Dealing With Vocal Cord Paralysis
“Challenges make you discover things about yourself that you never really knew. They’re what make the instrument stretch – what make you go beyond the norm.”
– Cicely Tyson (actress)
When it comes to the instruments of speech, vocal cords are the primary tools. So it may come as a surprise to learn that paralysis of the vocal cords is possible. But the two little folds of membrane that stretch across the larynx, controlling airflow and thus helping to produce the sounds associated with speech, can indeed stop functioning. While the cause is often difficult to pinpoint; injury, stroke, tumors, inflammation or neurological conditions such as Multiple Sclerosis and Parkinson’s disease can all lead to vocal cord paralysis.
The results of this condition can range from mild to moderate breathing problems, a persistently hoarse-sounding voice, to a complete loss of speech. Choking or inhaling food or liquid is also possible. Vocal cords are the mechanism that covers off the airway during swallowing and paralysis may therefore prevent complete opening or closure of this airway allowing material to be aspirated into the lungs.
The possibilities for improvement depend largely on the cause of the paralysis, the severity of the symptoms and the amount of time that has elapsed from the onset of the condition. So if you or someone you know is experiencing symptoms, it is important to see your family doctor without delay. An affected individual may require surgery and voice therapy with a trained Speech-Language Pathologist.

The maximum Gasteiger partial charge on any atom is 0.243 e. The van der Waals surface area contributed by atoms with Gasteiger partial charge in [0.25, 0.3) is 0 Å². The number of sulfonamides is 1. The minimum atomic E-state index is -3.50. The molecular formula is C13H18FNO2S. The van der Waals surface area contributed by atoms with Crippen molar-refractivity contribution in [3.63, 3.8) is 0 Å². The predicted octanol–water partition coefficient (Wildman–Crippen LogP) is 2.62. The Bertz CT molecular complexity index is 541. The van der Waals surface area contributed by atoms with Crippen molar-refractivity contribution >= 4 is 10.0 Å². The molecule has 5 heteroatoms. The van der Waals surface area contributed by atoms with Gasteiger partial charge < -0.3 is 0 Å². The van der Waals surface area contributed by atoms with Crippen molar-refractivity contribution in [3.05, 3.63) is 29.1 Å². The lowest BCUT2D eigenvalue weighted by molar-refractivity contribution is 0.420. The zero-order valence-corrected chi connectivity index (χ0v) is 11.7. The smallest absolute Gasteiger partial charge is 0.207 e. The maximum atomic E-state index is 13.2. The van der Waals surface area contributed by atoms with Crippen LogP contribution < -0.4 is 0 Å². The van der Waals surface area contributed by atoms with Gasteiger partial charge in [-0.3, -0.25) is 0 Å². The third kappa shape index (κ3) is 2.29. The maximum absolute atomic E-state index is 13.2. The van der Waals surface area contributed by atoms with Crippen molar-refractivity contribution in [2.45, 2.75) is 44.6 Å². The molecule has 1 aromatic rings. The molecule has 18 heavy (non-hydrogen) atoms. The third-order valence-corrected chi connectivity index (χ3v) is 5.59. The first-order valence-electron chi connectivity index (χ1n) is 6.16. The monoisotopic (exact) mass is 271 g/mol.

Speech-Language Pathologists are highly educated and licensed professionals who assess, treat and help to prevent disorders related to speech, language, swallowing and fluency.
Following a complete assessment, a Speech-Language Pathologist will develop exercises and/or activities to strengthen the vocal cords, to improve breath control and to prevent abnormal tension in other muscles around the paralyzed vocal cords. This will also protect the client’s airway during swallowing.
At S.L. Hunter & Associates, the team of Speech-Language Pathologists are equipped with up-to-date technology, resources and information to help assess the unique needs of each individual client and to implement appropriate intervention strategies.
The offices of S.L. Hunter & Associates are located at 5195 Harvester Rd. Unit 4B. They can be reached by telephone at 905-637-5522 or online at www.slhunter.ca.